If dad made me a Braves fan, Chipper Jones kept me a Braves fan. I played third base not because I wanted to, but because Chipper did. I put a wad of sunflower seeds in my mouth when I stepped to the plate because Chipper did. I tried to be a switch hitter because Chipper was.

And as for the losing, that was just part of the game. It was always just a series of tumultuous events that left me in tears every season, but it was nothing that would stop me from finding a new team. That wasn’t an option.

So in 2012 when Chipper decided he was going to retire, my dad, brother and a few of my friends made the trip to Atlanta to see our hero play in person, once more.

After $20 worth of hot dogs and sodas that September evening, the Braves found themselves down four runs going into the bottom of the ninth. Again, it felt as if the four-hour drive to Atlanta was for naught. But a rally emerged.

I remember it like it was yesterday. There was a Reed Johnson base hit. Then a pair of walks to Paul Janish and Michael Bourn. Yes, then a lucky error by the Philadelphia defense. And all of a sudden two runs scored and Chipper had a chance to win the game with one swing of the bat.

Of course, you know the story. I wouldn’t be telling the story if he struck out. Chipper hit the ball a mile into the right field bleachers. I don’t know if it ever landed, to be honest. It may still be in orbit.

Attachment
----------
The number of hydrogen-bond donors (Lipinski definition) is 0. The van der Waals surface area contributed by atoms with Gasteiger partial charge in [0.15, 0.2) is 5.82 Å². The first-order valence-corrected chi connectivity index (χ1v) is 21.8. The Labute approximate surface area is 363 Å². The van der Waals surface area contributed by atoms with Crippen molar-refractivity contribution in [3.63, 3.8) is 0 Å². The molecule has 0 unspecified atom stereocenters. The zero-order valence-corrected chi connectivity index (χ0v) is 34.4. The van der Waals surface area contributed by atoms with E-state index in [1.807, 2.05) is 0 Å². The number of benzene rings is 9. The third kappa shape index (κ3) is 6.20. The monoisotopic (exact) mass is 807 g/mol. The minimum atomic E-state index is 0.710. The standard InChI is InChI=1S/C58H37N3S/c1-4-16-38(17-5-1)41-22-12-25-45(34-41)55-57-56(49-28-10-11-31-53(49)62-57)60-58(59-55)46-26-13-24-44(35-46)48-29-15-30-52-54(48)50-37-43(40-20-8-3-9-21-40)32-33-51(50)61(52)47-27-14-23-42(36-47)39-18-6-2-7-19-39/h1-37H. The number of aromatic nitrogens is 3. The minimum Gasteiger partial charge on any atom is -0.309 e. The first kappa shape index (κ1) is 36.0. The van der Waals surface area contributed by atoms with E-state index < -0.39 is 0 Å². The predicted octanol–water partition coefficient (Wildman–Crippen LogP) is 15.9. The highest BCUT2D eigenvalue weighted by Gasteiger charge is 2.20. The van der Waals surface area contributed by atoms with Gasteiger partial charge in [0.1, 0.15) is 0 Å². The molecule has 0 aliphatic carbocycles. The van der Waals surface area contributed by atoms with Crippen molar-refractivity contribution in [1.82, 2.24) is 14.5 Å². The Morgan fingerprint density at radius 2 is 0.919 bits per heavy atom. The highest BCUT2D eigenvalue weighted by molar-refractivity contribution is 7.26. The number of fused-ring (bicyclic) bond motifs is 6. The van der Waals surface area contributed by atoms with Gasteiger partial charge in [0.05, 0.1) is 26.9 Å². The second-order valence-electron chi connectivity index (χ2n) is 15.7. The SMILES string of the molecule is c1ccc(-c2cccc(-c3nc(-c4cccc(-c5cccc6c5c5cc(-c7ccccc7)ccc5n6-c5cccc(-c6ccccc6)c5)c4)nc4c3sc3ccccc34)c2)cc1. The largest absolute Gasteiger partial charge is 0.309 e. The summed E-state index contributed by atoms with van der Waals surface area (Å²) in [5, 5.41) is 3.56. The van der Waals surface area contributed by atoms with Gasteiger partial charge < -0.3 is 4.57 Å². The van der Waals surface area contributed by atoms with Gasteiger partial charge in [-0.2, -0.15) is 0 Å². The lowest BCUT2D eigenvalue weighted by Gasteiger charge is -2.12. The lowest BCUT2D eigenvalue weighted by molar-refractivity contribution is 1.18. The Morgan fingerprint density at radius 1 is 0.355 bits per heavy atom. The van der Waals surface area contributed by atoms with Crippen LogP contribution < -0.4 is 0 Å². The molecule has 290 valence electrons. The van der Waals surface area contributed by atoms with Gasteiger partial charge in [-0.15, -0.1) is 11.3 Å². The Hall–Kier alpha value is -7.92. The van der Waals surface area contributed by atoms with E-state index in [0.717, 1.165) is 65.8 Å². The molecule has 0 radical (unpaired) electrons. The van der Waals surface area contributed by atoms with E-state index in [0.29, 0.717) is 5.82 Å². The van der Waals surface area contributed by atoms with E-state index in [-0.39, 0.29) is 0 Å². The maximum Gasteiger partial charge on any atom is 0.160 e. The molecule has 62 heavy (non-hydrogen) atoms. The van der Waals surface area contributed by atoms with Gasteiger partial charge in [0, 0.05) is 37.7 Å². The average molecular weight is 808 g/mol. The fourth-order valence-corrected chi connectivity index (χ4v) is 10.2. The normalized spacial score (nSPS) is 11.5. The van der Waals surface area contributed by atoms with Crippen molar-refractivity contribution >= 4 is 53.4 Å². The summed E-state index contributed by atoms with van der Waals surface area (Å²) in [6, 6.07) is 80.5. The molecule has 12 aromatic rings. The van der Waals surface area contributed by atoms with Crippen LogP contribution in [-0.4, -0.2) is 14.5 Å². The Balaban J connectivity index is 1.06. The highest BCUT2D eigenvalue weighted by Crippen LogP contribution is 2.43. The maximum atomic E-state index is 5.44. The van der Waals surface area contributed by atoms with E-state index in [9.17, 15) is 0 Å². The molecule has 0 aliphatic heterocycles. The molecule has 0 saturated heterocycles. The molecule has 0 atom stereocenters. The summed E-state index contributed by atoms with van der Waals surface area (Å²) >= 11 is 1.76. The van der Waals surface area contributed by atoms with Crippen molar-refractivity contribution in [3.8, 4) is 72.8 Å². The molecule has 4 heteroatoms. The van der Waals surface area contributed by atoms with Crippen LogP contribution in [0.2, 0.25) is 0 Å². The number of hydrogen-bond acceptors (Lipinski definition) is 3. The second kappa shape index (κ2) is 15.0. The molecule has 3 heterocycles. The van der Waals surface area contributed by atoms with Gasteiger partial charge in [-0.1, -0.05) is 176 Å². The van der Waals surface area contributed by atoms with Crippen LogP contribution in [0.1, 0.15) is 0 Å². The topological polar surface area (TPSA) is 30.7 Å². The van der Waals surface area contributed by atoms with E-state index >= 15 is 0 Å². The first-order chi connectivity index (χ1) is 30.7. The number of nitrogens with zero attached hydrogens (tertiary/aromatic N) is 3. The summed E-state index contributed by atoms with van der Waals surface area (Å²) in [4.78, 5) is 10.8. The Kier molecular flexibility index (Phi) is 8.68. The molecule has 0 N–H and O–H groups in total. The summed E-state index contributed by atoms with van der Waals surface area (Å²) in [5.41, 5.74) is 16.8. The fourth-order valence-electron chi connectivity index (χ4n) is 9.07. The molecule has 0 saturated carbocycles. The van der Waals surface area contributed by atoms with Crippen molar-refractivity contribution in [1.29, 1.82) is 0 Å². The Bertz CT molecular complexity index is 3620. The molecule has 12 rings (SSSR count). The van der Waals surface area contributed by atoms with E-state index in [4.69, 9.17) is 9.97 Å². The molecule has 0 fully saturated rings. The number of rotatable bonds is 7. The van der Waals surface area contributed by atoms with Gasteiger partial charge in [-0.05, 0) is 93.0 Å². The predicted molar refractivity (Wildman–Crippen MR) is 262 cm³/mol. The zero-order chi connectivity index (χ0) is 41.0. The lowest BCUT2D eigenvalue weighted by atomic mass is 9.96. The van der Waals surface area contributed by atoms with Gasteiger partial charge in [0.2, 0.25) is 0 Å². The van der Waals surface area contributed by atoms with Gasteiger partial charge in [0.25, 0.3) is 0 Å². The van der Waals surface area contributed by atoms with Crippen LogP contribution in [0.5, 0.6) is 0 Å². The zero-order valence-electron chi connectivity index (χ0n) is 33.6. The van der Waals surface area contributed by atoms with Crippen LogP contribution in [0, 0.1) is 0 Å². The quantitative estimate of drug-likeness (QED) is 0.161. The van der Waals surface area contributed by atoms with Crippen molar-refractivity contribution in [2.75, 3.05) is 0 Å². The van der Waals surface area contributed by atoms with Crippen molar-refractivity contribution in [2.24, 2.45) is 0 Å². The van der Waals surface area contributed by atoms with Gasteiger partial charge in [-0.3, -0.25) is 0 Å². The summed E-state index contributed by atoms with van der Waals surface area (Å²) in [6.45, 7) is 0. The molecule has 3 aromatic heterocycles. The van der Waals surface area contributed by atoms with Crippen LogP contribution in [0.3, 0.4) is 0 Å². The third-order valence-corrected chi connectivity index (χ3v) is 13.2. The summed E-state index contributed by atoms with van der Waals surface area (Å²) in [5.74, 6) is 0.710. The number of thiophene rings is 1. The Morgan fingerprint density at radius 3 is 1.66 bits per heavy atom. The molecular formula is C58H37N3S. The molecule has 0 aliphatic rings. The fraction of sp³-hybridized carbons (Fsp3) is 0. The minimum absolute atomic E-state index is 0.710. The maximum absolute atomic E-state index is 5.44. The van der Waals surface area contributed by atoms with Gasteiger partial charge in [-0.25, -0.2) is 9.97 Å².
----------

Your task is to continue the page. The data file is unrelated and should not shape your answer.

Dad was on the ground in a matter of seconds. He was rolling down the steps, losing his glasses and his sanity. I did the opposite, collapsing into my seat, praying to God I wasn’t dreaming. And after collecting ourselves, we hugged. We hugged for what felt like an eternity. I cried, because we won. And Chipper hit it. CHIPPER HIT IT. We won. Really, WE WON.

The Braves could have lost every game for 16 years, and in that moment it wouldn’t have mattered. Nothing mattered. It was just a normal, unimportant, regular season game. Just one of 162 they played that season. But to us, it was the game. It was the game I would tell my children about one day to remind them there is hope as a Braves fan.

High school graduation could come knocking. College could come knocking. The real world could come knocking. And eventually I would have to answer. Eventually, the little boy snoring in the sleeping bag, sprawled out in the back of the car on the way to Atlanta would have to sprout from his Braves colored room for something bigger. And we both knew that.

So we hugged, cried, and never wanted to leave Turner Field.

The Braves won. And not another damned thing mattered.

Because tonight, we were together.

David Ray Allen Jr.